Similar stories can be told about the origins of any new variety of a major crop, whether created by research stations in Asia or profit-driven seed companies in Des Moines or St. Louis, and whether created solely by traditional breeding or in part by molecular genetic engineering. Every variant form of wheat, maize, or potato traces its lineage back to the genetic diversity found in an ancestral homeland. Soybeans came from China, potatoes from Latin America, sorghum from Africa, and so on.

North vs. South: In the 1990s, the system of free exchange began to unravel. Ironically, the roots of its downfall lie in a campaign begun by people who wanted to preserve it. Agricultural activists saw a threat to free exchange from private control over seeds and, specifically, from laws that allow companies to claim intellectual property rights over new plant varieties or the genes that they contain. These activists fought what they saw as exploitation of cash-poor but gene-rich developing nations by gene-hungry multinational corporations. Among the most prominent of the campaigners were Cary Fowler, Pat Mooney, and Hope Shand, co-founders of the Rural Advancement Foundation International (RAFI), a nonprofit based in Canada. "We were talking about these resources being the common heritage of humankind, our common responsibility," says Fowler.

Over the years, many Third World governments became persuaded that their fields and forests harbor genetic treasures, and many decided to claim those treasures for themselves. The international Convention on Biological Diversity, which entered into force in 1993, provided the legal framework: It declared that genetic resources--every rock and pebble in Banziger's mosaic--were subject to the control of the nations on whose territory these resources were found.

More than 50 nations have since enacted laws restricting the export of plants, seeds, and other biological materials from their forests or gene banks. First World seed banks have found it nearly impossible to collect additional plants or seeds from many foreign fields (see graph), according to USDA officials. Although some companies may be able to buy access to valuable collections, such restrictions could place useful seeds beyond the reach of nonprofit breeders such as Banziger.

This turn of events has placed the original critics of "biopiracy" in an awkward position. After spending most of his life railing against the evils of multinational corporations, Mooney of RAFI (which recently changed its name to the ETC Group) now finds himself condemning the legal walls that Third World governments are building around seed banks. "Forcing farmers and other researchers to reduce their options and [restrict] their access to diversity is irresponsible. It is the flip side of intellectual property monopoly and equally immoral," he wrote earlier this year.
Furthermore, those restrictions on seed transfers are likely to hurt developing countries most, notes Fowler, who left RAFI nearly a decade ago and now works as an adviser to the International Plant Genetic Resources Institute (IPGRI) in Fiumicino, Italy. In collaboration with two other researchers at IPGRI, Fowler recently published data showing that agriculture in nearly all developing nations relies on crops that originated somewhere else. Africans, for instance, depend heavily on maize and cassava, both imported from abroad. New varieties of these crops will depend on genetic resources found originally in Latin America and Asia.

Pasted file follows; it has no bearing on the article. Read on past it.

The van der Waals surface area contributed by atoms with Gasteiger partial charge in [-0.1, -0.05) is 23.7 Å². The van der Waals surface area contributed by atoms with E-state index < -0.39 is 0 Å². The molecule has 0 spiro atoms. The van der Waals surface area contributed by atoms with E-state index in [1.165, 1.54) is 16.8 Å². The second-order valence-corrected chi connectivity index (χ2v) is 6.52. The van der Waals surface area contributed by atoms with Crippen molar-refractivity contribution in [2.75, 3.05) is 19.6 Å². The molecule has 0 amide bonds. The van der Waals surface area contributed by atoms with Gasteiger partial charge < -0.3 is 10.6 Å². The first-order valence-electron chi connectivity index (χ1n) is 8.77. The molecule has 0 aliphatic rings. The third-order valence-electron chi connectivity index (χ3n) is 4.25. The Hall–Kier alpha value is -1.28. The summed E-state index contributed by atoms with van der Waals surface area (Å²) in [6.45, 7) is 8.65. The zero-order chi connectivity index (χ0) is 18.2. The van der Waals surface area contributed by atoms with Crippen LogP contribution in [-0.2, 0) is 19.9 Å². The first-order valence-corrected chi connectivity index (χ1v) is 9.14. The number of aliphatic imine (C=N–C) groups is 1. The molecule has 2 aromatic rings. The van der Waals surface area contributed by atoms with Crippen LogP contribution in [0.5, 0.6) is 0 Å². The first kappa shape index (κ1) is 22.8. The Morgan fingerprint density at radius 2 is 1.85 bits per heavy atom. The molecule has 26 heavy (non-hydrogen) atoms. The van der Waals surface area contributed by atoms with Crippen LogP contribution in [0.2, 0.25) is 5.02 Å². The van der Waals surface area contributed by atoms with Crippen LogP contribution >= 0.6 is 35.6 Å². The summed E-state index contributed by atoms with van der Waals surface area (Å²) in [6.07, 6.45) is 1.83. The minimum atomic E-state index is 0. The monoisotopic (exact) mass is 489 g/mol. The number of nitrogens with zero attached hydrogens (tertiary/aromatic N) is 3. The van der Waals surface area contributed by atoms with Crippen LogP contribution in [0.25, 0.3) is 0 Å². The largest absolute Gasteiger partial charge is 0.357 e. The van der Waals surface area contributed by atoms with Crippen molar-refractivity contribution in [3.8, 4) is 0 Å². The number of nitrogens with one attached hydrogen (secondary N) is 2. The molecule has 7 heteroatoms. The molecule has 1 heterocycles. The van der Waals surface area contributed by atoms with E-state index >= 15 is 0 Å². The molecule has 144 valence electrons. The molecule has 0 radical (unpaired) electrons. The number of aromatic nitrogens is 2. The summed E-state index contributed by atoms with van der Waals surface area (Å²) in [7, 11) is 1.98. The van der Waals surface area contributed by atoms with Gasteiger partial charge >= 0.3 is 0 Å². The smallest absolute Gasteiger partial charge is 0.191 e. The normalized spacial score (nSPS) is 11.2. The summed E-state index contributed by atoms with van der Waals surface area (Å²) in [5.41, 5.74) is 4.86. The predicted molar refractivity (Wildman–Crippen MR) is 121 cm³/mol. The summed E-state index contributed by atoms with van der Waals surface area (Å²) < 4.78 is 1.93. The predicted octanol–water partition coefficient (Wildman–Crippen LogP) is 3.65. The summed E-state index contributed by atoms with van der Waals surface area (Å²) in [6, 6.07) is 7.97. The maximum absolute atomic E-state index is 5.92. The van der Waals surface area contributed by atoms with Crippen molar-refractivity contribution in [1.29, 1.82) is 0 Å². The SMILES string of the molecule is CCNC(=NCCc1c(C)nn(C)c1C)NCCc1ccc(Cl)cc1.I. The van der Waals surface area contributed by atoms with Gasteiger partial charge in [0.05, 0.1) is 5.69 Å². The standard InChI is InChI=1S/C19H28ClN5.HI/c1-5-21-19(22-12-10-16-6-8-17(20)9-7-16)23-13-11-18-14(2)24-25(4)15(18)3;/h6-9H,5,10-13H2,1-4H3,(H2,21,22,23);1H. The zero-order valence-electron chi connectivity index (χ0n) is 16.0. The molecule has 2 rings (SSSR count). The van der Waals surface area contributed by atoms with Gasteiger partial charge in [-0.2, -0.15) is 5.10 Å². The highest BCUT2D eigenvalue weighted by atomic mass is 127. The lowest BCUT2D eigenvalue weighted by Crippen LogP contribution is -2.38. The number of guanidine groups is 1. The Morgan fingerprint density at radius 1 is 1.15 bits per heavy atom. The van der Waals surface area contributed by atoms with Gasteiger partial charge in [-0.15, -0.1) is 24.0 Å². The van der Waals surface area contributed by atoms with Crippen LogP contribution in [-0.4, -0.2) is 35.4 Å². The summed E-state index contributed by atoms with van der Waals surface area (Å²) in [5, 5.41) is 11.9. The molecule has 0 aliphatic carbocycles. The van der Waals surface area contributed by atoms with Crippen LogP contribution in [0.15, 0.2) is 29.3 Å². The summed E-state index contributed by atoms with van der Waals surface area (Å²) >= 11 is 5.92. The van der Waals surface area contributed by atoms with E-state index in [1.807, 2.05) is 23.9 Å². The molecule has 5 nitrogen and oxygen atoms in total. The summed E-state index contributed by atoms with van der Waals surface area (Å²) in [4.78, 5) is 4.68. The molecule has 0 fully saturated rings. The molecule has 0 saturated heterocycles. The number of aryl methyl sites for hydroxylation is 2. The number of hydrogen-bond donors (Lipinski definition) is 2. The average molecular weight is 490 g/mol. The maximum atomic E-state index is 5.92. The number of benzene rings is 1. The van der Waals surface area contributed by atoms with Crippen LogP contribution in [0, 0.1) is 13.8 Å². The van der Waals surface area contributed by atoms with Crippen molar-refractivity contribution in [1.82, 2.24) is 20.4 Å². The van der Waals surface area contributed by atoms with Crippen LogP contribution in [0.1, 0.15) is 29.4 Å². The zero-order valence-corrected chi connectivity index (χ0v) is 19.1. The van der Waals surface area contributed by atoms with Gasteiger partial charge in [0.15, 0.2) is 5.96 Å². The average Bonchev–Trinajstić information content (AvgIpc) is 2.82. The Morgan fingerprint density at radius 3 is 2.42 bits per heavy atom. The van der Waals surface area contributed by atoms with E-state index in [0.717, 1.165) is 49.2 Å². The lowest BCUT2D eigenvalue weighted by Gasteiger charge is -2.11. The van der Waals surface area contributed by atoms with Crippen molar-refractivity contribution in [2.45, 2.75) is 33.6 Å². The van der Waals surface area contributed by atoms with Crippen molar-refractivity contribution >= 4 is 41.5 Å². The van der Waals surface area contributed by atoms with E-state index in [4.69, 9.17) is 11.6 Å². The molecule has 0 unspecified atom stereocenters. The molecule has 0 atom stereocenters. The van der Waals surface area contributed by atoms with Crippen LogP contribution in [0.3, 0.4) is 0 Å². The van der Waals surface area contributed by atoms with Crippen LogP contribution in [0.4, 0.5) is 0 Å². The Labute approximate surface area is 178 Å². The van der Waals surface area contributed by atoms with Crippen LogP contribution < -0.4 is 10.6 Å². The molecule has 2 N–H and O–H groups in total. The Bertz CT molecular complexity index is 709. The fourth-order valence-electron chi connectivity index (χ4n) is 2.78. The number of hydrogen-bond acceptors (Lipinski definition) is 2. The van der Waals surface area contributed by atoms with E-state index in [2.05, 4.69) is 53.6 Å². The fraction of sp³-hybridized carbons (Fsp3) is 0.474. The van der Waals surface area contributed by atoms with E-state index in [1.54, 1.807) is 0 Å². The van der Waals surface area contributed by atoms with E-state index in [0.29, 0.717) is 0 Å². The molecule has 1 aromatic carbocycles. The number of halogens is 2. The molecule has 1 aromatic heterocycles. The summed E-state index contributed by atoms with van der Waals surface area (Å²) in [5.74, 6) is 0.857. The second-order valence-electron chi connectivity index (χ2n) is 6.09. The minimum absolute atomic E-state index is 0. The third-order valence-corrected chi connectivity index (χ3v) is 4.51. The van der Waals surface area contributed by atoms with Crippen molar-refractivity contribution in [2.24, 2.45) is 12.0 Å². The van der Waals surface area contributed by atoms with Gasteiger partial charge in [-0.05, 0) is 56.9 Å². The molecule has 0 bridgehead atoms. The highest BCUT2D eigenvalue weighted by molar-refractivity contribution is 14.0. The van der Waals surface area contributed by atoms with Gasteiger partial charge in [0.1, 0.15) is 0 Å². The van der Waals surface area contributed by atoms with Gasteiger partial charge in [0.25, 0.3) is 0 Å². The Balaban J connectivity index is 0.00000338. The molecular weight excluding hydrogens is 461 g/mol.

Moreover, says Fowler, genetic resources now flow mainly from "North" to "South" rather than the other way around. In one recent typical year, for every single seed sample that developing nations sent to international gene banks, those gene banks sent about 60 samples back. Farmers in poor nations now depend on seeds held by gene banks located in or funded by rich nations. For Fowler, the conclusion is obvious: If poor nations create a world in which they have to bargain for access to the genetic resources in these banks, they lose.

Out of the pot: In effect, such bargaining began during negotiations leading to the proposed treaty. The treaty attempts to break the logjam over seeds by creating a way for Third World nations to profit from the riches stored in the world's public seed banks, including the national seed banks of the United States and various European nations. It establishes a common pot of seeds that will be freely available to plant breeders, in exchange for royalties if the seeds are used to develop commercial varieties. For example, if a commercial seed company used seeds from Grace and Zm521 to breed new proprietary varieties, it then would have to pay royalties into the common fund. (Pharmaceutical and other nonfood uses are excluded.) This common pot, called the "multilateral system," currently contains seeds from about 30 of the world's major crops, including corn, wheat, rice, potatoes, bananas, and beans. All seeds from these crops in all the public databases of signatory countries would be included.